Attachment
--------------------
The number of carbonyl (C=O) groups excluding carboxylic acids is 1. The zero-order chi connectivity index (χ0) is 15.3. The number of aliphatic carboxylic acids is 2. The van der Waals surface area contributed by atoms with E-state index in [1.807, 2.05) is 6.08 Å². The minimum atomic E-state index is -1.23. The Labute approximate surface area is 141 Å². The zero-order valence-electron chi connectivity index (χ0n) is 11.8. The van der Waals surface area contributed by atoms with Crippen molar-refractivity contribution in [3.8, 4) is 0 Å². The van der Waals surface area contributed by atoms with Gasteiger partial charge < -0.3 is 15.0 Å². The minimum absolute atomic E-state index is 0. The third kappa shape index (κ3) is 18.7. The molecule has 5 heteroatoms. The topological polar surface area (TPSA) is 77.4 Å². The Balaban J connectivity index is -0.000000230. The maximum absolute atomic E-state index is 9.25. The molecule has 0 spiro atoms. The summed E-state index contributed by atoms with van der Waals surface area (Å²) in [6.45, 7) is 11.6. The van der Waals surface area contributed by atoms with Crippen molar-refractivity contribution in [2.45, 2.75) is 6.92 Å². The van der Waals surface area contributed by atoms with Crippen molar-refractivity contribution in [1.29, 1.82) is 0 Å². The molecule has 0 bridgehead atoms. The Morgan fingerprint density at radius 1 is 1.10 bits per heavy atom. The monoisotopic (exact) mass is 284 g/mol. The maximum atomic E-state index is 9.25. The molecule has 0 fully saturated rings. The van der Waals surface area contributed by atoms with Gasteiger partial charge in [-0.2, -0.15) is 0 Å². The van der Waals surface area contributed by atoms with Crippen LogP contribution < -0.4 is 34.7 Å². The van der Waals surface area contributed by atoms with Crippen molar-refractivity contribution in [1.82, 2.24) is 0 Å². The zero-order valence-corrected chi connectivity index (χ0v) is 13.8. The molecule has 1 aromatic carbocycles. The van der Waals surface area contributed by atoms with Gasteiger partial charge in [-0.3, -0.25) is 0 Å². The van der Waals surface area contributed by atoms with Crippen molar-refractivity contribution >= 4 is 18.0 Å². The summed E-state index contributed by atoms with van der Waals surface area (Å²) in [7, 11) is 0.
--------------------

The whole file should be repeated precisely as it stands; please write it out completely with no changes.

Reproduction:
The number of carbonyl (C=O) groups excluding carboxylic acids is 1. The zero-order chi connectivity index (χ0) is 15.3. The number of aliphatic carboxylic acids is 2. The van der Waals surface area contributed by atoms with E-state index in [1.807, 2.05) is 6.08 Å². The minimum atomic E-state index is -1.23. The Labute approximate surface area is 141 Å². The zero-order valence-electron chi connectivity index (χ0n) is 11.8. The van der Waals surface area contributed by atoms with Crippen molar-refractivity contribution in [3.8, 4) is 0 Å². The van der Waals surface area contributed by atoms with Gasteiger partial charge < -0.3 is 15.0 Å². The minimum absolute atomic E-state index is 0. The third kappa shape index (κ3) is 18.7. The molecule has 5 heteroatoms. The topological polar surface area (TPSA) is 77.4 Å². The Balaban J connectivity index is -0.000000230. The maximum absolute atomic E-state index is 9.25. The molecule has 0 spiro atoms. The summed E-state index contributed by atoms with van der Waals surface area (Å²) in [6.45, 7) is 11.6. The van der Waals surface area contributed by atoms with Crippen molar-refractivity contribution in [2.45, 2.75) is 6.92 Å². The van der Waals surface area contributed by atoms with Crippen molar-refractivity contribution in [1.29, 1.82) is 0 Å². The molecule has 0 bridgehead atoms. The Morgan fingerprint density at radius 1 is 1.10 bits per heavy atom. The monoisotopic (exact) mass is 284 g/mol. The maximum atomic E-state index is 9.25. The molecule has 0 fully saturated rings. The van der Waals surface area contributed by atoms with Gasteiger partial charge in [-0.2, -0.15) is 0 Å². The van der Waals surface area contributed by atoms with Crippen LogP contribution < -0.4 is 34.7 Å². The van der Waals surface area contributed by atoms with Crippen molar-refractivity contribution in [1.82, 2.24) is 0 Å². The zero-order valence-corrected chi connectivity index (χ0v) is 13.8. The molecule has 1 aromatic carbocycles. The van der Waals surface area contributed by atoms with Gasteiger partial charge in [-0.3, -0.25) is 0 Å². The van der Waals surface area contributed by atoms with Crippen molar-refractivity contribution >= 4 is 18.0 Å². The summed E-state index contributed by atoms with van der Waals surface area (Å²) in [7, 11) is 0.